Sack totals can sometimes be fluky, but seven in three games is a special feat. And Lawrence's pressure numbers support the idea that he's simply been on fire thus far. Pro Football Focus has assigned him the highest pass-rushing productivity rating in the league, and that site's director of analytics, Nathan Jahnke, notes that he has a league-high 25 pressures entering Week 4.
We might be watching the emergence of a star, and the making of a very rich man.
No. 2 Contender: Denver Broncos OLB Von Miller (Last Week: Second)
No. 3 Contender: Baltimore Ravens OLB Terrell Suggs (Last Week: First)
Suggs led the way last week but didn't do much of anything as the Ravens were blown out by the Jacksonville Jaguars in London. He's still off to a strong start overall, but Miller moves ahead of him after a strong performance (one sack and a lot of pressure) against the Buffalo Bills.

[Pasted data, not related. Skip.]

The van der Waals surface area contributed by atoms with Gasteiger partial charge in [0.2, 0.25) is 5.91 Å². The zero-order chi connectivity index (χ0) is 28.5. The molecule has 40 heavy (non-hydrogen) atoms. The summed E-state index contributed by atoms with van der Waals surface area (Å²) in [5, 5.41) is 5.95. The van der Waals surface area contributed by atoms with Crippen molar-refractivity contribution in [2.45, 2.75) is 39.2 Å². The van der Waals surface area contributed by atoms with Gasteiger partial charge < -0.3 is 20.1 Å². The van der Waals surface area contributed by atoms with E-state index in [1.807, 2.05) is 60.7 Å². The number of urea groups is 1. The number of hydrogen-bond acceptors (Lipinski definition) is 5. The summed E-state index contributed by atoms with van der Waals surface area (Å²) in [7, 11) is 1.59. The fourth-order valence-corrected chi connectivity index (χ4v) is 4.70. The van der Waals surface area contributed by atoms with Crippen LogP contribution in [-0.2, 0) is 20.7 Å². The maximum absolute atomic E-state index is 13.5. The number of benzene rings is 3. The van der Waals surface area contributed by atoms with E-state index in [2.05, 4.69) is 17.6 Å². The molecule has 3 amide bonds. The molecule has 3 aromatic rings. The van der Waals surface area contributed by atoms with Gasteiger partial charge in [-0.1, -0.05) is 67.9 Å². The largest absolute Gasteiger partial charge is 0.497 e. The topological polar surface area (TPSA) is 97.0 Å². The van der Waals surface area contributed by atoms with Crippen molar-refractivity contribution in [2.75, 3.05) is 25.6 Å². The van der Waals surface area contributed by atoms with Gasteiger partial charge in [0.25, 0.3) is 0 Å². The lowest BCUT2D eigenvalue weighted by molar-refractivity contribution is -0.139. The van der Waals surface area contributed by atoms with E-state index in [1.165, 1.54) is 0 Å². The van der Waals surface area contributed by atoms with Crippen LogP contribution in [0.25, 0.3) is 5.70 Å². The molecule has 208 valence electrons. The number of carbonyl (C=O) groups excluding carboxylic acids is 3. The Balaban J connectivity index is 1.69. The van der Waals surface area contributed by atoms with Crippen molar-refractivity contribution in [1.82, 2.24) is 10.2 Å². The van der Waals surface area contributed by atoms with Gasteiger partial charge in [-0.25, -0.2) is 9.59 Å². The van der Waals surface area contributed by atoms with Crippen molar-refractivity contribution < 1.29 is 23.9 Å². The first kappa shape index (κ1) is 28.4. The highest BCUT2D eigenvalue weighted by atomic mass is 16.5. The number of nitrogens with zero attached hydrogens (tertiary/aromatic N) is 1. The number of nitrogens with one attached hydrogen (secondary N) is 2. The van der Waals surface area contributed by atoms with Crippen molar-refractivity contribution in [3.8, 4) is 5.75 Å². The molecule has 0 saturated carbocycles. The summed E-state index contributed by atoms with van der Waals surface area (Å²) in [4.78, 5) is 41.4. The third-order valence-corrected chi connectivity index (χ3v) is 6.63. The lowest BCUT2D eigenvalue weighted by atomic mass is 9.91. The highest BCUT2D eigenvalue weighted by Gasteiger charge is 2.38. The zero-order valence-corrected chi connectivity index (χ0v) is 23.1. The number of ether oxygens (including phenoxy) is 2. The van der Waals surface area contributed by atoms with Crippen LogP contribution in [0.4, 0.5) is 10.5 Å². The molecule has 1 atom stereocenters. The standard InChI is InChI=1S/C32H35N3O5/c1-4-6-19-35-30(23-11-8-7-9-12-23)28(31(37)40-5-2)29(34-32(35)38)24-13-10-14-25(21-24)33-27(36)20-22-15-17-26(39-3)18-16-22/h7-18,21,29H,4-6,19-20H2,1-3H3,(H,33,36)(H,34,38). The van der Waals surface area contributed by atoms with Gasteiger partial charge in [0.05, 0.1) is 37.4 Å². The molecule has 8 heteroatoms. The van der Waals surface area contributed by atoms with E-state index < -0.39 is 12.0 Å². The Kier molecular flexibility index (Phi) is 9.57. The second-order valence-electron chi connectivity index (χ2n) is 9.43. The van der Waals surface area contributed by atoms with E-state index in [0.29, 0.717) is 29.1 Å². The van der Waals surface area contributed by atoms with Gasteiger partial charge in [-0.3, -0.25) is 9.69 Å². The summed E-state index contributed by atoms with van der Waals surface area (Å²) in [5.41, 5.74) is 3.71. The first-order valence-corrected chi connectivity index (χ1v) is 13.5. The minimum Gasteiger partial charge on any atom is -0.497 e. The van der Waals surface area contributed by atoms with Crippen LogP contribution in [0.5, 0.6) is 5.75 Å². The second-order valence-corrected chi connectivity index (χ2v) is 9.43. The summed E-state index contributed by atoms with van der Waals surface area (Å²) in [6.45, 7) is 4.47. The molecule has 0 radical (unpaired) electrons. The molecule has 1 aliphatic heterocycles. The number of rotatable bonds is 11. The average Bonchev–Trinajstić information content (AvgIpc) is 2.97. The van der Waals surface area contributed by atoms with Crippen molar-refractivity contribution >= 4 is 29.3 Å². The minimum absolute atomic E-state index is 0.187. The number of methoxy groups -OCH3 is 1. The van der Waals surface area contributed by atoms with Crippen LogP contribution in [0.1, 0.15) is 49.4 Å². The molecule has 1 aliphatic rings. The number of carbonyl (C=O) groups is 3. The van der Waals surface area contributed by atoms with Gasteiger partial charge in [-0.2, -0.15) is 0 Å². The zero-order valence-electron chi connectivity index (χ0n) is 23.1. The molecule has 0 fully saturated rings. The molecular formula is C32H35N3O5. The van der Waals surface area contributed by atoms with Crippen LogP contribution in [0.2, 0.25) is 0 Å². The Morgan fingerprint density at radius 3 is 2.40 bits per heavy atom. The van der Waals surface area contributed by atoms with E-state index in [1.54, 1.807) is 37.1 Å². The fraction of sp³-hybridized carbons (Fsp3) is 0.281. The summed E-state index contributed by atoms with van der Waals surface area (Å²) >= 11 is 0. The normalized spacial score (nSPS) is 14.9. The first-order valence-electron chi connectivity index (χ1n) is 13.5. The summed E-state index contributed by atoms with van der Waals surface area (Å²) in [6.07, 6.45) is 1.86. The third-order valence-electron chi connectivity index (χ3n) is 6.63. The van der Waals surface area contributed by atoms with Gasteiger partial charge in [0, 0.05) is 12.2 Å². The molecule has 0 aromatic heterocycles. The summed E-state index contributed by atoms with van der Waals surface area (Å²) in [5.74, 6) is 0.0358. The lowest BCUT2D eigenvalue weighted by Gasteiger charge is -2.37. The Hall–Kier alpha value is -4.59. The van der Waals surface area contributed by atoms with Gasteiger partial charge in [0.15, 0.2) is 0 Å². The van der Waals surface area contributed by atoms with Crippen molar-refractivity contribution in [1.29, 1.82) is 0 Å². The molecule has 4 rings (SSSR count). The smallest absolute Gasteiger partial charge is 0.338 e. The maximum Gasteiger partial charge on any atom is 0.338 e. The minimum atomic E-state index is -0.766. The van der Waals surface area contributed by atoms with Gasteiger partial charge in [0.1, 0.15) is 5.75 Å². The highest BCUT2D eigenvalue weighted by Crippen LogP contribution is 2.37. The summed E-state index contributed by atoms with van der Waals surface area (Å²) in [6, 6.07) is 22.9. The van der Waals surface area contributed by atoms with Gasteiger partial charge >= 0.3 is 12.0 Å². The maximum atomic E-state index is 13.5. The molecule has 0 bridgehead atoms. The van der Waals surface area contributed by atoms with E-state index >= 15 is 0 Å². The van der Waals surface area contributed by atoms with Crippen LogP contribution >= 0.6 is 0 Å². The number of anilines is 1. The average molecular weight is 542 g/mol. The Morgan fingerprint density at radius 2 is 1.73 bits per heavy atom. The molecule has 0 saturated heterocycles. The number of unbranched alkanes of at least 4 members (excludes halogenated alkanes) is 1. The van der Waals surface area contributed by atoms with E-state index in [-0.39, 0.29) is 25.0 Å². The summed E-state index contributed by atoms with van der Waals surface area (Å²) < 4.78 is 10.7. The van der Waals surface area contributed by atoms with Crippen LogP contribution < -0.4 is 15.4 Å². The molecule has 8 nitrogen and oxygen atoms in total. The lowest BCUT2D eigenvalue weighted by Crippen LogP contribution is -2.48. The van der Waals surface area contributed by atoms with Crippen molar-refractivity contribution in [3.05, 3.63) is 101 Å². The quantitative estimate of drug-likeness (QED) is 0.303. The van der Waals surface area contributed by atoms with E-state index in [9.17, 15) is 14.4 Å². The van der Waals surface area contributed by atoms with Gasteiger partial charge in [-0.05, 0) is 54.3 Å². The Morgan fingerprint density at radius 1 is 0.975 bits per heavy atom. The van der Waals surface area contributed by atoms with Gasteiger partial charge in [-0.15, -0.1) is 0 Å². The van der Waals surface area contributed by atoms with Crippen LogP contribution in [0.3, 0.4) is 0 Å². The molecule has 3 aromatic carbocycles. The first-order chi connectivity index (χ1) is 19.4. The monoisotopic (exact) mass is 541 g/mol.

Both are trying to chase Lawrence while holding off fast starters Justin Houston, Everson Griffen of the Vikings, Calais Campbell of the Jags and Melvin Ingram of the Chargers.
Offensive Player of the Year
No. 1 Contender: Chiefs QB Alex Smith (Last Week: First)
After lighting up the Patriots and Eagles in Weeks 1 and 2, Smith didn't have to do as much in a Week 3 victory over the Chargers. But he still completed all but five of 21 passes while posting two touchdown passes, no interceptions and a 128.1 passer rating in an easy win.
The 13-year veteran remains the league's highest-rated passer (132.7) with a completion percentage of 77.4. He gets extra credit for beating and outplaying top challenger Tom Brady straight-up in their Week 1 matchup at Gillette Stadium, and for posting those numbers in the face of a lot of pressure. He's been sacked an AFC-high 12 times, but PFF points out that he's been practically perfect when throwing under duress.
Smith might not be capable of holding on to this, but we're not projecting here. He's been the best offensive player in football during the first three weeks of the season.
No. 2 Contender: Patriots QB Tom Brady (Last Week: Unranked)
No. 3 Contender: Chiefs RB Kareem Hunt (Last Week: Unranked)